BLAKE CARTER | GERMS


SCRAPS | ABSTRACT VS THE WORLD
Jean-Honore Fragonard, Francois-Henri, Duke of Harcourt, ~1769

Jean-Honore Fragonard, Francois-Henri, Duke of Harcourt (Detail 1), ~1769

I’ve been thinking of this painting by Jean-Honore Fragonard since I saw it a couple weeks ago at the Getty in Los Angeles (detail above). It’s certainly not the kind of thing I’d expect from the painter of The Swing and other cloying confections. The impasto brushwork looks more like something you’d expect from Goya or Rembrandt. And wouldn’t you know it, Frago admired and sometimes copied Rembrandt’s paintings, according to John Canaday in The Lives of the Painters. (By the way, the excellent-condition, four-volume, used hardcover Lives is by far the best US$4 I ever spent on Amazon. Think I may have overpaid — there’s a set on Amazon now for $3.64.)

Detail 2

Detail 2

Stepping back a bit the head emerges. I wonder if a less confident artist would have tried to blend in the four grey marks on the duke’s jowls.

Fragonard 3

Fragonard, Francois-Henri, Duke of Harcourt

Here’s the full picture, above. Don’t know if I would have been terribly interested to take a closer look if I’d just seen this image in a book. There’s an affected gallantry that I imagine the subject loved, but it strikes me as a little over the top. Glad I did though. The placard next to this painting notes that Frago spent “as little as an hour to complete each of the canvases” of the series that includes this work, which helps explain the “bravura brushwork of rapid, fluid strokes.”

I’m particularly interested in this Fragonard painting right now because I’ve been working on a similar effect in my Pedestrian Series. I discussed the difficulty of photographing my work and the importance of viewing my work in person in an earlier post. Below is a detail from my last work of 2012:

Blake Carter, 335 Pedestrians (Skull) (Detail 1), 2012

Blake Carter, 335 Pedestrians (Skull) (Detail 1), 2012

Recently I decided to try something that I’ve been knocking around for a while. I’ve been drawing figures with Sakura Pigma pens and Faber-Castell PITT Artist pens for a few years and feel I have a bit of control with them, despite the fact my process is reliant on a lot of “happy accidents” that occur while I’m scribbling. In the detail above you can see the variety of marks I use.

Detail 2

Detail 2

From the little distance of the image above (detail appr 2×3 inches), it’s obvious the marks in my piece describe individual figures. There are parts with heavier marks, and parts with lighter marks.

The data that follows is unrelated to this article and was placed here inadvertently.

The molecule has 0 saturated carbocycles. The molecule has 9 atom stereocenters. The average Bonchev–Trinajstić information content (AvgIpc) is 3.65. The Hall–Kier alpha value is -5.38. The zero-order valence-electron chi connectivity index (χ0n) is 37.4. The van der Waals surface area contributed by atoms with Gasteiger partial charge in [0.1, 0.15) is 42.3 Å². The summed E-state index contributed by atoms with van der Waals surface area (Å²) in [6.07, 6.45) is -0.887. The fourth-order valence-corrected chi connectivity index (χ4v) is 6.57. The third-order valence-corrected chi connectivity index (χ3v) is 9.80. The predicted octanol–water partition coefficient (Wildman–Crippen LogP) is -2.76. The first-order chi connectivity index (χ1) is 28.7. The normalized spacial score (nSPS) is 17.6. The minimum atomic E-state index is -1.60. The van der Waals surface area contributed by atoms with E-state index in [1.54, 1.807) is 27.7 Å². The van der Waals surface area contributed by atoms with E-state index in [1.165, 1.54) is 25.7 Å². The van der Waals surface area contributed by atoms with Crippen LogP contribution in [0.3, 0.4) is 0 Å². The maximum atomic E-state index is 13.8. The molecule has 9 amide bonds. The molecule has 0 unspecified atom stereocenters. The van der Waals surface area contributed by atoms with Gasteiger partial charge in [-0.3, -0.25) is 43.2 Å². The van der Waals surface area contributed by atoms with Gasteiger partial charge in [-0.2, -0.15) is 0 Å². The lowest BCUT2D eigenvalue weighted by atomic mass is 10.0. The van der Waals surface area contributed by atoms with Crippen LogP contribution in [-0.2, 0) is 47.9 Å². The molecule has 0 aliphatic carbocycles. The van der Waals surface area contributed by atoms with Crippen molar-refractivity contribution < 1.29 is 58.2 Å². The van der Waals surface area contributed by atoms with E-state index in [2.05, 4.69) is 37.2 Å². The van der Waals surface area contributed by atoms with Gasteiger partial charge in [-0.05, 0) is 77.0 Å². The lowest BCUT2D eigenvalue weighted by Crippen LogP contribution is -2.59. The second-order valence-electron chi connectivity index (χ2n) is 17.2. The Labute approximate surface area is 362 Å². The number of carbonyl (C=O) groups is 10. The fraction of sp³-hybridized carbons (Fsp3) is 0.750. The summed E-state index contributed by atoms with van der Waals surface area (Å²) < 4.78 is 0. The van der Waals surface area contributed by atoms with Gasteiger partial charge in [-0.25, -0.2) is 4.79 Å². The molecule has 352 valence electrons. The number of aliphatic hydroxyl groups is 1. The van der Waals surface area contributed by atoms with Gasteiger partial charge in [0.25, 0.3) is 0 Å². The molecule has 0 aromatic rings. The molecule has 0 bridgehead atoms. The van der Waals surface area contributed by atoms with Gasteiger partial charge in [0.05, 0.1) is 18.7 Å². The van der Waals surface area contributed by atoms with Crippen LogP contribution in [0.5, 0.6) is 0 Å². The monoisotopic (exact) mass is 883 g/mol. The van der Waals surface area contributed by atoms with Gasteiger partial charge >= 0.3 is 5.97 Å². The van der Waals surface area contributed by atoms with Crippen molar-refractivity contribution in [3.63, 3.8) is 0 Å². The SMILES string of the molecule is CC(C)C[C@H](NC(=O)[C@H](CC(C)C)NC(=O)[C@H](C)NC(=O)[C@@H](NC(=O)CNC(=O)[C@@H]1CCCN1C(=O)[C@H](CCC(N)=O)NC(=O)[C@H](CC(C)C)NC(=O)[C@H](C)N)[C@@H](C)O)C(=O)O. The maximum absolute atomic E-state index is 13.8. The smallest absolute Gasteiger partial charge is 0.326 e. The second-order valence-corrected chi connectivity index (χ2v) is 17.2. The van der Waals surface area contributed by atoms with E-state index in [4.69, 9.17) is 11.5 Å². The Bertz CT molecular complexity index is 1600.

Detail 3

Detail 3

Now you see what I’m getting at. By altering the weight of the marks in each figure, I can use the smaller figures to create a larger image.

Carter, 335 Pedestrians (Skull)

Carter, 335 Pedestrians (Skull)

There’s the full piece, above. Nothing revolutionary. When I was in high school, the art teacher gridded out a Leibovitz picture of Jim Morrison and had her students each draw a small piece (maybe a foot square), then arranged them all and hung them in the lunchroom. Chuck Close also comes to mind, as well as every super-realist who talks about concentrating on the individual grids in an image and treating them as small, abstract paintings that add up to completed pieces resembling photographs.

It’s a simple idea, but it’s very important when looking at art, and paintings in particular. Any figurative or landscape piece can be broken up into an infinite number of smaller, abstract images. I’m currently reading a book about Alice Neel (Alice Neel: The Art of Not Sitting Pretty by Phoebe Hoban), who worked in New York in the middle of the last century, a time when critics and artists vigorously proclaimed allegiance to abstract versus figurative art.

They all seem a bit silly now. If I fail to see the figure of a woman in a painting from de Kooning’s Woman Series, is it abstract? What if I think Franz Kline’s work looks derivative of Chinese characters — does that make it more based in visual reality?


1 Comment so far
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Nice article, Blake. Had to order that book, £2.71 – probably a bit more expensive than yours. Who said you don’t get nuffin’ for nuffin’ these days?
I went to the Fragonard house museum in Grasse a couple of years ago, it’s quite small and on two floors. The lower floor was filled with early sketches and portraits – very interesting and different to the usual frothy concoctions you mentioned. Upstairs just had copies of his paintings. I think some were even photographs of paintings which left me feeling a bit short-changed, it’s definitely not the same thing.

Comment by Siobhan




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